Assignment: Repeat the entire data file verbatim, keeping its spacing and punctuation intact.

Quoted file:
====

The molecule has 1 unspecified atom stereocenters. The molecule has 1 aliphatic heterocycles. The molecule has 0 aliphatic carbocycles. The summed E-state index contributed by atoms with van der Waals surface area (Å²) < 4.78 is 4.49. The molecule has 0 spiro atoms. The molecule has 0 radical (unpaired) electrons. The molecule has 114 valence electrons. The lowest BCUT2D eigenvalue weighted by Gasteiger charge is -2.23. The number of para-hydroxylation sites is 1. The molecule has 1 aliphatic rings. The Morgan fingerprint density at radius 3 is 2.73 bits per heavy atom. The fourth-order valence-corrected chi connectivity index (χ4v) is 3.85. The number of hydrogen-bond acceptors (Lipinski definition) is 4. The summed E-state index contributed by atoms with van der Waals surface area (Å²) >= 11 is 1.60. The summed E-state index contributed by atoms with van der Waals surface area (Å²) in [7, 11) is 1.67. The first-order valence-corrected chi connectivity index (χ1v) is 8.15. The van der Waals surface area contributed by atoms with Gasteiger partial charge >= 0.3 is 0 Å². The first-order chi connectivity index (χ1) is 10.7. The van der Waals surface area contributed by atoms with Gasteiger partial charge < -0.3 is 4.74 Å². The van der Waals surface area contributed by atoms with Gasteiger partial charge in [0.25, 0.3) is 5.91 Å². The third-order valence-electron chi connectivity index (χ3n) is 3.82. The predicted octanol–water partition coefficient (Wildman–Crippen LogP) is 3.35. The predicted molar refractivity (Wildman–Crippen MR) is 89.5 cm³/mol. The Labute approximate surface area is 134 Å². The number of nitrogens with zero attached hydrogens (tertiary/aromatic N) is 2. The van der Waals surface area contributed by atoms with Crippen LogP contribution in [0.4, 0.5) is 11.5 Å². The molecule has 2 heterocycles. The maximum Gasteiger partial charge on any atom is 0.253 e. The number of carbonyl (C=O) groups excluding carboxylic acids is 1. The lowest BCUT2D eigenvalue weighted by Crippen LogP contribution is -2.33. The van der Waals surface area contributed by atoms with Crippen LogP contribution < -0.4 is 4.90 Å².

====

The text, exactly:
The molecule has 1 unspecified atom stereocenters. The molecule has 1 aliphatic heterocycles. The molecule has 0 aliphatic carbocycles. The summed E-state index contributed by atoms with van der Waals surface area (Å²) < 4.78 is 4.49. The molecule has 0 spiro atoms. The molecule has 0 radical (unpaired) electrons. The molecule has 114 valence electrons. The lowest BCUT2D eigenvalue weighted by Gasteiger charge is -2.23. The number of para-hydroxylation sites is 1. The molecule has 1 aliphatic rings. The Morgan fingerprint density at radius 3 is 2.73 bits per heavy atom. The fourth-order valence-corrected chi connectivity index (χ4v) is 3.85. The number of hydrogen-bond acceptors (Lipinski definition) is 4. The summed E-state index contributed by atoms with van der Waals surface area (Å²) >= 11 is 1.60. The summed E-state index contributed by atoms with van der Waals surface area (Å²) in [7, 11) is 1.67. The first-order valence-corrected chi connectivity index (χ1v) is 8.15. The van der Waals surface area contributed by atoms with Gasteiger partial charge >= 0.3 is 0 Å². The first-order chi connectivity index (χ1) is 10.7. The van der Waals surface area contributed by atoms with Gasteiger partial charge < -0.3 is 4.74 Å². The van der Waals surface area contributed by atoms with Gasteiger partial charge in [0.25, 0.3) is 5.91 Å². The third-order valence-electron chi connectivity index (χ3n) is 3.82. The predicted octanol–water partition coefficient (Wildman–Crippen LogP) is 3.35. The predicted molar refractivity (Wildman–Crippen MR) is 89.5 cm³/mol. The Labute approximate surface area is 134 Å². The number of nitrogens with zero attached hydrogens (tertiary/aromatic N) is 2. The van der Waals surface area contributed by atoms with Crippen LogP contribution in [0.4, 0.5) is 11.5 Å². The molecule has 2 heterocycles. The maximum Gasteiger partial charge on any atom is 0.253 e. The number of carbonyl (C=O) groups excluding carboxylic acids is 1. The lowest BCUT2D eigenvalue weighted by Crippen LogP contribution is -2.33. The van der Waals surface area contributed by atoms with Crippen LogP contribution < -0.4 is 4.90 Å².